Battle of Sirte deepens rifts within Sarraj government

The pace of accusations and name calling intensifies between Ahmed Maiteeq and Fathi Bashagha.
Wednesday 10/06/2020
A file picture of Libyan deputy prime minister of the Government of National Accord (GNA), Ahmed Maiteeq, speaking at news conference. (AFP)
A file picture of Libyan deputy prime minister of the Government of National Accord (GNA), Ahmed Maiteeq, speaking at news conference. (AFP)

TUNIS –There have always been tensions within the Libyan Presidential Council of the Government of Nation Accord (GNA) headed by Fayez al-Sarraj due to the competing agendas of militias tied to various regional agendas.

Such tensions usually stay concealed, but recent divisions within the GNA have spilled out into the open, revealing a deepening rift that could challenge any quick settlement to the conflict.

The fast-moving political and military developments in Libya and the accompanying sharp shift in the balance of power between the different ground forces that allowed the Misrata militias to reach the outskirts of Sirte have all placed the Sarraj government under tremendous pressure.

Indeed the alliance behind the GNA is floundering and threatening to explode as Interior Minister Fathi Bashagha, the GNA’s new strongman, continues to rise. Bashagha is described as Turkey’s new favourite actor in Libya.

Fayez al-Sarraj, prime minister of Libya’s Government of National Accord (GNA), speaks during a press conference in the capital Tripoli. (AFP)
Fayez al-Sarraj, prime minister of Libya’s Government of National Accord (GNA), speaks during a press conference in the capital Tripoli. (AFP)

Libyan sources told The Arab Weekly that Sarraj had been pressured by Bashagha, who is affiliated with the Muslim Brotherhood, to freeze the membership of his first vice-president, Ahmed Maiteeq, in a surprising move that effectively “rearranges the composition of the Presidential Council.”

The sources said that Sarraj issued a circular bearing his signature to “suspend all administrative and financial procedures, including decisions and circulars, issued by Ahmed Maiteeq, Vice-President of the Presidential Council of the Government of Accord, and all his signatures and seals are considered suspended as of Thursday (June 4, 2020) and until further notice, and that is for the sake of preserving the country’s interests during the current circumstances.”

The circular confirms a serious rift between pillars of the GNA. Sarraj sent the document to a number of senior GNA officials, including the governor of the Central Bank, the head of the Audit Bureau, the head of the Oversight and Follow-up Commission, the foreign minister and the finance minister.

This decision, which adds further instability to Sarraj’s government, came amid a state of tension and confusion in a continuously shifting and dangerous regional context. Meanwhile, Maiteeq and Bashagha are leveling increasingly serious accusations at each other. The latter seems to have intensified his pressure on the other members of the Presidential Council in order to subjugate them to the will of the parties supporting him, namely Turkey.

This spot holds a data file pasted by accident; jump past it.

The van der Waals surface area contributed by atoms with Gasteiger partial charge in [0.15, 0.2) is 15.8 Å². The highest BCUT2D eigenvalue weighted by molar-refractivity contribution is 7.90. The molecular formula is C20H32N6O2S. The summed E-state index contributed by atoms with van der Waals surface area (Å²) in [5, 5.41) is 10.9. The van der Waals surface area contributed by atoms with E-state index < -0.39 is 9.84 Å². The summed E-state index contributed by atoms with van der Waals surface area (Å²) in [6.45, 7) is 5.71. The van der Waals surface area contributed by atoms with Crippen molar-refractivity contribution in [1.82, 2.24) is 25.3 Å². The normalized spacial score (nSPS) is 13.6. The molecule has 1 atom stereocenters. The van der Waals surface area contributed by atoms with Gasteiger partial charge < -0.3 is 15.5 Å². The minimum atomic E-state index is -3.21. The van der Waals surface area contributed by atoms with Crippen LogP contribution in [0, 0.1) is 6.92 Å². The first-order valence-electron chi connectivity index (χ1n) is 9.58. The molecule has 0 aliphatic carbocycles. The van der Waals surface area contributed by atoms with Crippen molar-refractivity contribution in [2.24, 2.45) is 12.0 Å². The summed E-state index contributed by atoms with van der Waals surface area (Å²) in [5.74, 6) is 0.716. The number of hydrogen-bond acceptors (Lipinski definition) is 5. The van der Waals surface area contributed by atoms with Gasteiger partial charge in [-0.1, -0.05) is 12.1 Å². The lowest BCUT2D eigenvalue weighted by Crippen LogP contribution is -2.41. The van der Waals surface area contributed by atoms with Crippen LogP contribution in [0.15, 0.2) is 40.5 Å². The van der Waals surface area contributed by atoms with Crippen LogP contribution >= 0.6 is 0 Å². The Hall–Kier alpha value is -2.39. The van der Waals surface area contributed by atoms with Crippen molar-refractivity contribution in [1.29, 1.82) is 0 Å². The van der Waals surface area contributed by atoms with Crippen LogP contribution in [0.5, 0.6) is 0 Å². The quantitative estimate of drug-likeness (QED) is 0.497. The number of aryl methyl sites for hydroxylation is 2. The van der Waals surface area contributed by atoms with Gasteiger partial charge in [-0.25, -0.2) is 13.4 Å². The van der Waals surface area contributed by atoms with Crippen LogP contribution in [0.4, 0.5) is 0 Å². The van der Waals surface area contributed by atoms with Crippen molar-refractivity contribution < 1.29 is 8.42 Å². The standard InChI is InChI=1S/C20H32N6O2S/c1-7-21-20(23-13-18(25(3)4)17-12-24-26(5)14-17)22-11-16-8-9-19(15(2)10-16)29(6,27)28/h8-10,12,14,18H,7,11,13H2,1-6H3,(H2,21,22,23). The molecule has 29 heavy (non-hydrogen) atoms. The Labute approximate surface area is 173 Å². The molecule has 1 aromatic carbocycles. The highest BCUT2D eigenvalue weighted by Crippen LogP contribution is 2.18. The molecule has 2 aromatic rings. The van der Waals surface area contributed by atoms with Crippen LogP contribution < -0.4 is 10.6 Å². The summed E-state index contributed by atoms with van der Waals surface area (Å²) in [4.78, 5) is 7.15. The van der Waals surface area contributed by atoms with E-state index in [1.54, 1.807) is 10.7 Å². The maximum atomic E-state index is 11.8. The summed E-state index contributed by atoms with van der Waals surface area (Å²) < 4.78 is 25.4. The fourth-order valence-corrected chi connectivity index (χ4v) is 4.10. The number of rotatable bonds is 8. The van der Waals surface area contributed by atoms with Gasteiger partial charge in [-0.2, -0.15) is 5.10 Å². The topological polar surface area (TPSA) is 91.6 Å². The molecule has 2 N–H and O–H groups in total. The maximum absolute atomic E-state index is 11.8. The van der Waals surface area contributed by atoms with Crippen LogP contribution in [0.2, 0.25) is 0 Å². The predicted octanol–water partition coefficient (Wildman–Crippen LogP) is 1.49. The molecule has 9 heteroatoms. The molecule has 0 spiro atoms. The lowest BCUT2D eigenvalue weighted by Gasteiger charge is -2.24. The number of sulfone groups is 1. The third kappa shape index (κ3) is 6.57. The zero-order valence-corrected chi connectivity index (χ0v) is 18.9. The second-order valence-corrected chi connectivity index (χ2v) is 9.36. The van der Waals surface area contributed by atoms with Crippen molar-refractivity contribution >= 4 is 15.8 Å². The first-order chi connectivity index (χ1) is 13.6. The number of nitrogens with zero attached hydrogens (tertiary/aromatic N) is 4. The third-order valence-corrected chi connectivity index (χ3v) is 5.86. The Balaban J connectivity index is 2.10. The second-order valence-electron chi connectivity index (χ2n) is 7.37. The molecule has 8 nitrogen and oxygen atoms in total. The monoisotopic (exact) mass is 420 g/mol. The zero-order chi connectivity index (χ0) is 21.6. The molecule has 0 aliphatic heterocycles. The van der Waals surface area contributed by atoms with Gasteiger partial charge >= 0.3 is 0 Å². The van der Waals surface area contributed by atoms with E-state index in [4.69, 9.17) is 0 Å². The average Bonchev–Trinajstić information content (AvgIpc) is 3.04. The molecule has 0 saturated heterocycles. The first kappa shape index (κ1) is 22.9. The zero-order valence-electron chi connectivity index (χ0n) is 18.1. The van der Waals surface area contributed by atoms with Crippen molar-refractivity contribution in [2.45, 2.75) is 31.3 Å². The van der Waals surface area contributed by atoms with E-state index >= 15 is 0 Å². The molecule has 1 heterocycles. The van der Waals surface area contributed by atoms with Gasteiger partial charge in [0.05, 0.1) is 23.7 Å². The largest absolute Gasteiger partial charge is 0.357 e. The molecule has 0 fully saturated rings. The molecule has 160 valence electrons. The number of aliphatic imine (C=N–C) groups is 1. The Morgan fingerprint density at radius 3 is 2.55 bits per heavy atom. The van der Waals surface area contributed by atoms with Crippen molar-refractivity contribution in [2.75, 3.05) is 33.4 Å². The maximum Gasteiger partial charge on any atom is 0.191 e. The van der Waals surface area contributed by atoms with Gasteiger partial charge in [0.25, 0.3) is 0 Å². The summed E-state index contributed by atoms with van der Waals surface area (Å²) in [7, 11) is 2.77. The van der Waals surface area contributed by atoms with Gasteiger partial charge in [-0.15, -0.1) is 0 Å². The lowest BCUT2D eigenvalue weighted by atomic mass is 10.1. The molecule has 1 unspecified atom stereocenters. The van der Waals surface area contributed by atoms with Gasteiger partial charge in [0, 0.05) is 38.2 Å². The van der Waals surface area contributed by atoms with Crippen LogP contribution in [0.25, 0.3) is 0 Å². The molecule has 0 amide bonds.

Libyan National Army (LNA) spokesman Ahmed Al-Mismari confirmed the existence of a rift within the government of the Sarraj militias. between those who agree with a ceasefire and those who reject such an agreement. He pointed out that the rejectionist axis includes the Libyan Fighting Group, the Muslim Brotherhood, criminal militias and of course the Turks, while the second axis is “weak and does not have weapons.”

Accusations between the two axes started flying after reports broke that Maiteeq had contacted the commanding officer of the operations room of the so-called “Operation to liberate Sirte and al-Jafra” of the Sarraj government and conveyed to him a message from the Russians not to attack Sirte because as it is a “red line.” He was told he must therefore withdraw the militia forces to the area of Bouirat al-Hassoun.

Maiteeq’s call to the operations room did not sit well with Bashagha, whose militia from Misrata had come close to the outskirts of the city of Sirte. Bashagha was enraged by the development and rejected what he referred to as Maiteeq’s “diktats,” saying that “the red lines are drawn by the blood of the martyrs, and are not subject to diktats, except for a bunch of weak-willed opportunists.”

Bashagha did not stop there. In a tweet, he vowed “to take the city of Sirte” despite his militias’ failure to enter it. He was not alone in going after Maiteeq. A number of other GNA-affiliated figures and an army of social media activists launched a widespread, coordinated attack on Maiteeq.

For his part, Maiteeq acknowledged he had made the call to the commander of the operations room and said that “Libya is part of the international system, and we received a clear message and it was our duty to convey it to the president, … and we informed the military command of the details of the message that we received, and we have not instructed any party individually.”

Maiteeq, however, tried to minimise the incident, saying that “the principle of the political leadership of the state and the military leadership is firmly entrenched in us, and there is a separation between the two leaderships with the military one depending on the political one.” However, he did not comment on Sarraj’s decision to suspend his membership in the Presidential Council. Sarraj’s government, meanwhile, finds itself once more in an exhausting position — overwhelmed as internal disputes intersect and multiply, increasing doubts about the prospect of its continued cohesion.